Many firms divide the decision -making responsibilities of management among several different officers, which often include those in manufacturing, marketing, finance, personnel, and engineering.
A sample organization chart emphasizing the finance function. The finance function is usually headed by a vice president of finance, or chief financial officer (CFO), who reports to the president.
In some corporations the CFO may also be a member of the board of directors. In addition to overseeing the accounting, treasury, tax, and audit functions, today’s CFO often has responsibility for strategic planning, monitoring and trading foreign currencies, managing the risk from volatile interest rates, and monitoring production and inventory levels. CFOs also must be able to communicate effectively with the investment community concerning the financial performance of the company.
The Practice of Financial Management
During the 1980s and 1990s, interest in the ethical dimensions of business practice exploded. Front -page stories of the stock trading scandals involving the use of insider information that led to the downfall of Dennis Levine and Ivan Boesky, the Treasury bond trading scandal at Salomon Brothers that severely damaged Salomon’s reputation and resulted in its top managers being forced to resign, and the billions of dollars of questionable loans made by savings and loan executives that caused the collapse of much of the savings and loan industry have focused attention on the ethical practices followed by business and financial managers. Webster’s defines ethics as “the discipline dealing with what is good or bad, right or wrong, or with moral duty and obligation.”a John J. Casey defines ethics as follows:
“At its best, business ethics is excellence in management applied with fairness and dispatch. It involves hard -headed thought, not a sentimental reaction. It also involves articulate, effective communication to all parties....”b Casey identifies a number of techniques that managers can keep in mind when addressing the ethical dimensions of a business problem.
Other action guidelines that have been suggested for managers include to
Ethical considerations impact all kinds of business and financial management decisions. Some financial decisions with important ethical dimensions, such as the loan administration policies apparent in many failed savings and loan institutions, command national attention.
However, financial managers encounter day-today decisions that have important ethical dimensions. For example, as a new bank loan officer, should you recommend approval of a loan to a longtime friend, even though she does not quite meet the normal loan standards of the bank? As an account executive for a brokerage firm, should you recommend to your clients the securities of firms that have poor environmental management records or that deal in such products as alcohol and tobacco? Should you tell your father-in law that your firm is likely to become a candidate for a takeover before this is publicly announced? As a division manager being evaluated in part on a return -onassets calculation, should you lease assets to keep them out of the asset base for evaluation purposes and thereby enhance your apparent performance?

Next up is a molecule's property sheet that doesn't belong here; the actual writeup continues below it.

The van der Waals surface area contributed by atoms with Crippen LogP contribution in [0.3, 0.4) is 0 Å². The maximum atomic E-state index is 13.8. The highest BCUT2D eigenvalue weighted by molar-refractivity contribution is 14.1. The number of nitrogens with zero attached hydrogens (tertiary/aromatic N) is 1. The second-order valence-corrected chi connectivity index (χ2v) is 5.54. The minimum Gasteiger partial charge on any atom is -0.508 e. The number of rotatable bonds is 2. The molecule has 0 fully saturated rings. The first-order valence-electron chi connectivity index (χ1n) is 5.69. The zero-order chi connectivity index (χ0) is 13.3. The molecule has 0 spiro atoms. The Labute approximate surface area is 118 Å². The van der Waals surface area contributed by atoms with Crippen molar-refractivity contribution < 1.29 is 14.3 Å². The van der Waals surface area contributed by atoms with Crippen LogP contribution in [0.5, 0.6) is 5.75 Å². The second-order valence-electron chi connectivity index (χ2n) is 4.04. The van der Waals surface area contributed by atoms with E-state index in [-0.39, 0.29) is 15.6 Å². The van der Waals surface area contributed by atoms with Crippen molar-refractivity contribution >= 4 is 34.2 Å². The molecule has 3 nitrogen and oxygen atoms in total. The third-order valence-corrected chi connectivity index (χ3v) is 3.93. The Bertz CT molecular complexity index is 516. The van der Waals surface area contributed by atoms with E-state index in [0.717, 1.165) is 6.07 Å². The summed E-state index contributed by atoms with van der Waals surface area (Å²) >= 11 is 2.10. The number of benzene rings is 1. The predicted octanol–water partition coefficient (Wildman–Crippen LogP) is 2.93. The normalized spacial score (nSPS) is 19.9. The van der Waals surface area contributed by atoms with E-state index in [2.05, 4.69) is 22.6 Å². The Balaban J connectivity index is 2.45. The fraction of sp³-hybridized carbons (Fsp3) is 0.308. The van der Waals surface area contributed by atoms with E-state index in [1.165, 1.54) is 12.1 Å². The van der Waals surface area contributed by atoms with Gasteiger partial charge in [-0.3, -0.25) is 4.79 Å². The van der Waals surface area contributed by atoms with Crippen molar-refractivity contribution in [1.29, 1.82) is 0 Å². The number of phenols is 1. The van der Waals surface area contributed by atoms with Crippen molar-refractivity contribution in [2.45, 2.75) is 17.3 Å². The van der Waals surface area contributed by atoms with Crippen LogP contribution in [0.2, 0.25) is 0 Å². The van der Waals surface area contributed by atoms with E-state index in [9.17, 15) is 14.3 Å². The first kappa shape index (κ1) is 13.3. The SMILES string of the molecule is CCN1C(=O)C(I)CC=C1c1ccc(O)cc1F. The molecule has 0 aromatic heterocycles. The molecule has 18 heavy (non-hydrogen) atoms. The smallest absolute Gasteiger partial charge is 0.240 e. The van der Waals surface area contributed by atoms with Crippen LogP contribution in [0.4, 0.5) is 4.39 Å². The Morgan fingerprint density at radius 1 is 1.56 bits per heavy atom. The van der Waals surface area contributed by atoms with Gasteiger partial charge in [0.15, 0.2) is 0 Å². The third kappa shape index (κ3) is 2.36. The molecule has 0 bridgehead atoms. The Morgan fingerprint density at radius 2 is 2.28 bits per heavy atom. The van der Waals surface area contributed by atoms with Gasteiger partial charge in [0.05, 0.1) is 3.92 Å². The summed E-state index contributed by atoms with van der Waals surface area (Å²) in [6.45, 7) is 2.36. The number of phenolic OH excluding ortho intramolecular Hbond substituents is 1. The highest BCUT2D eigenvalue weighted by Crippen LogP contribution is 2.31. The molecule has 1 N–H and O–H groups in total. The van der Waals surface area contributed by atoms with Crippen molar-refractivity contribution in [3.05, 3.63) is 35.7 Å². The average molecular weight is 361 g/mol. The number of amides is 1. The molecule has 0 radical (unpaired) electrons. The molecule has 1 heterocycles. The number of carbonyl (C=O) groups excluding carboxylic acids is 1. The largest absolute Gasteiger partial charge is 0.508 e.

Should your firm aggressively use allowable accounting practices to mask a fundamentally deteriorating level of performance? Should your firm move its plant from the Northeast to the Southeast in an attempt to break the union and save labor costs?
This brief sampling of the areas of business and financial -management decision making that possess important ethical dimensions provides a feel for the breadth of ethical issues facing financial managers. In most cases, the answers to these questions are not clear-cut. Actual decision making is very complex and involves many trade-offs among parties with competing interests. However, explicitly recognizing the costs and benefits associated with each of these decisions and making the decision in an atmosphere of balanced objectivity and fairness can help financial managers avoid apparent or real breaches of their ethical trust.
Sample Organization Chart
The chief financial officer often distributes the financial management responsibilities between the controller and the treasurer. The controller normally has responsibility for all accounting-related activities. These include such functions as
It should be emphasized that the specific functions of the controller and treasurer shown in Figure are illustrative only and that the actual functions performed vary from company to company. For example, in some companies, the treasurer may have responsibility for tax matters. Also, the board of directors of the company may establish a finance committee, consisting of a number of directors and officers of the firm with substantial financial expertise, to make recommendations on broad financial policy issues.
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